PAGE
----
Tuesday, April 13, 2010

September 10th, 2001 (New York, Sept 11, 2001 - Part 3)

It was Monday, September 10th, and with both Heike and Jens working, it was a day on my own to explore the city. I decided to spent most of my time that day in lower Manhattan, and started off by wandering around the World Trade Center. It was a beautiful morning and I had thought of paying to go up to the observation tower, but decided to leave that to another day. I made my way along the water front, and eventually found a place to buy tickets to go to see the Statue of Liberty. The ferry ride out toward the island made for spectacular views of the city skyline. Getting off at the statue, I walked around but decided not to go up to the arm – I’m honestly not good with heights, and having turned around more than once on old, rickety rusting-metal staircases housed in the middle of centuries-old cathedrals, I decided to just avoid anything like that altogether. My interest was actually to get over to the Immigration Museum, which involved catching another ferry. You’ll see in one of the pictures included above, taken from the ferry, the weather was turning fast. The storm sweeping over the city was amazing, and I knew it would soon be hitting us. By the time it made it to us, I was deep into the Immigration Museum, enjoying the displays and especially admiring the old ads used to recruit potential immigrants, particularly from Europe.

A couple of hours later, the museum was closing and it was time to catch the last ferry back to Manhattan. While I was waiting for the ferry to depart, this girl came up to me and, with a distinctly Eastern European accent, asked if I’d be okay with taking a picture of her with her camera. I’ve done this hundreds of times through my travels, but this time was especially funny as she began to direct me to an infinite detail on how to take a good picture! I played along, and eventually handed back the camera. We sat and talked for the entire ride back, and once we hit land again, we just naturally walked around together, talking, not really with a destination in mind.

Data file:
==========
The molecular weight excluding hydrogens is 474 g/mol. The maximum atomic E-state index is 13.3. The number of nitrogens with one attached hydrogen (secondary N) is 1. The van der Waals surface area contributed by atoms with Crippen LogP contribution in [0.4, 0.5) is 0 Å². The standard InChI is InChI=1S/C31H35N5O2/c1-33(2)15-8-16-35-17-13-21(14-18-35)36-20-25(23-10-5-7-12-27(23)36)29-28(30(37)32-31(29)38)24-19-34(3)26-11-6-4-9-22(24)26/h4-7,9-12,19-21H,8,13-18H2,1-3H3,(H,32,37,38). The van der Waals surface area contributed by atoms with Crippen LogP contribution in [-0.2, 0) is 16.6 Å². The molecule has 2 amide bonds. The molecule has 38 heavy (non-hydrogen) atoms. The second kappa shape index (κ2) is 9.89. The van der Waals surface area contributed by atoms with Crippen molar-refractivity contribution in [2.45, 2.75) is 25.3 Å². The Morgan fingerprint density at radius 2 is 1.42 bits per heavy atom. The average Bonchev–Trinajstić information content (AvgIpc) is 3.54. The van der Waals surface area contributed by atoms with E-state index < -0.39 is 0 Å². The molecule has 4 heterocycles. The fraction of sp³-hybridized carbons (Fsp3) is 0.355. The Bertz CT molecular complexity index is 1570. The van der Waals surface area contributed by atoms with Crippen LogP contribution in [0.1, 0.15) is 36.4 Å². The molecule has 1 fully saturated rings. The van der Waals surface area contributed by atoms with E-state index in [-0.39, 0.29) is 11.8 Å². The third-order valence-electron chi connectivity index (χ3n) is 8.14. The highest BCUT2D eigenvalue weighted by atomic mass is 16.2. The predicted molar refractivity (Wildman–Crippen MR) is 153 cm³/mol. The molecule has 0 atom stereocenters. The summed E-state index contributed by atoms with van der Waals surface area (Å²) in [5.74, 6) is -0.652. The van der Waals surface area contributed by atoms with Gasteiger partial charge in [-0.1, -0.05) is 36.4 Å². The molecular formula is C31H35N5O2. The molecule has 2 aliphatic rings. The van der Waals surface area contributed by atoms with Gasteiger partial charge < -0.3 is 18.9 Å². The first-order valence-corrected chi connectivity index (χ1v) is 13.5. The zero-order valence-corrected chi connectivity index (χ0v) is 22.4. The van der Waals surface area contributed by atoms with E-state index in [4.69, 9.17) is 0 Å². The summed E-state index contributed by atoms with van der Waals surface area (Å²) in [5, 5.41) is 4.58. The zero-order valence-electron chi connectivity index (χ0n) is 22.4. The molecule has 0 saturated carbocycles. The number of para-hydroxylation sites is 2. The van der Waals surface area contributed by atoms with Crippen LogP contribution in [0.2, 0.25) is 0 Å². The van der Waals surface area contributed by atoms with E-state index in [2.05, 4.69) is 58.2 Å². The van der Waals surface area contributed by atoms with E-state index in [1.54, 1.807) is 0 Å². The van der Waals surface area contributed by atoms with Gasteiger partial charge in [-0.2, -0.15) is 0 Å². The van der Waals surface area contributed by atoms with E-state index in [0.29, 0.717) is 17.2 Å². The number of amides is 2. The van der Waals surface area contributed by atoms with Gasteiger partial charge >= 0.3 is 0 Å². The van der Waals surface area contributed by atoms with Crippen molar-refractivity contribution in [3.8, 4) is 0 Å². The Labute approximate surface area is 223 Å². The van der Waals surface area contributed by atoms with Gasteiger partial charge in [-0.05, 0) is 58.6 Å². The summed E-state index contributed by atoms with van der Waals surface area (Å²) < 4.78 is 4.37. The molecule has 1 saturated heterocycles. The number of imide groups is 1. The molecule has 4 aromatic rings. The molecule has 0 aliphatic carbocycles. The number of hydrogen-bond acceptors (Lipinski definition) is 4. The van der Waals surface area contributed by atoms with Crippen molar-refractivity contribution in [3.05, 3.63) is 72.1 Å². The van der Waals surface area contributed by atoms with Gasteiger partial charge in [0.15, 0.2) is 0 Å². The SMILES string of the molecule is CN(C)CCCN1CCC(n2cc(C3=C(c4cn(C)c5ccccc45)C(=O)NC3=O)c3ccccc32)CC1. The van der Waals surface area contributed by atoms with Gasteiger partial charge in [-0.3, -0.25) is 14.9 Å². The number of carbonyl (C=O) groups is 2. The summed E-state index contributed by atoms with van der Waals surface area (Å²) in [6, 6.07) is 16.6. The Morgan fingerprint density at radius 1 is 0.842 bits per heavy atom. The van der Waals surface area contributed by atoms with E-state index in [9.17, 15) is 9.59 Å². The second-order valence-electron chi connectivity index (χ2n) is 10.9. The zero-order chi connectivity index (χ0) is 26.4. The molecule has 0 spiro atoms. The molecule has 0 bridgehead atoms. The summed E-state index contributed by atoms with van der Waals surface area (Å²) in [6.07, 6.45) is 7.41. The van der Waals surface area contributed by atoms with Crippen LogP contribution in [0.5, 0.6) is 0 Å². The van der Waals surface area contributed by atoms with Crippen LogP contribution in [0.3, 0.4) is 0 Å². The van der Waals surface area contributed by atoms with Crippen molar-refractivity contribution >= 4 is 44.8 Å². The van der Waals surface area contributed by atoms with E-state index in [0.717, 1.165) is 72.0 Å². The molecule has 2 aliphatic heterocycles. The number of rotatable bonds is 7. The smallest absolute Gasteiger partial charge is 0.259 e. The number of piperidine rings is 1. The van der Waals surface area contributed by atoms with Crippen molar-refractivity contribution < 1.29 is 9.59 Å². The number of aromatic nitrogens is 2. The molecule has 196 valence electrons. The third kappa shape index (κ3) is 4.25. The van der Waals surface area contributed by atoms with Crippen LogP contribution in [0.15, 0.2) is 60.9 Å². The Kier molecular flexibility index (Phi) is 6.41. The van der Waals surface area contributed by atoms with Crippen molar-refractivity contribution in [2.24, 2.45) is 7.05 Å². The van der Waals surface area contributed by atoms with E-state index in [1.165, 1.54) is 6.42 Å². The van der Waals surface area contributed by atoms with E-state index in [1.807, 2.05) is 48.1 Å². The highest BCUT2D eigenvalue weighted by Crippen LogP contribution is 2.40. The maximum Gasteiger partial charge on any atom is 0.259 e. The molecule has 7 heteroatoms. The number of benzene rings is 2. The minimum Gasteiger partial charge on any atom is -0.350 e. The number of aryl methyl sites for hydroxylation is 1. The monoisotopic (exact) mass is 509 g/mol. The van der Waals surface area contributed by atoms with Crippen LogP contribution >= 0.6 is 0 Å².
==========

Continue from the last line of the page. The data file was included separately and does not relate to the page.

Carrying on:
The weather was cool and rainy, so we decided something hot to drink would be best. It was already early evening, and for some reason we had a terrible time trying to find somewhere that was open. We went underground, poked around the side streets, but couldn’t find anything at all. We eventually found ourselves at the World Trade Center asking the security guards there, and were told there was a good place to get something to drink at the top of the tower in the observation deck. So, with tickets purchased, up we went!

I actually didn't really want to go up. It wasn’t the ideal night - the clouds were low, it was raining, and the outdoor observation deck was closed. I’d never stood outside at that height, and was disappointed that I wouldn’t get to feel what it was like outside at that height.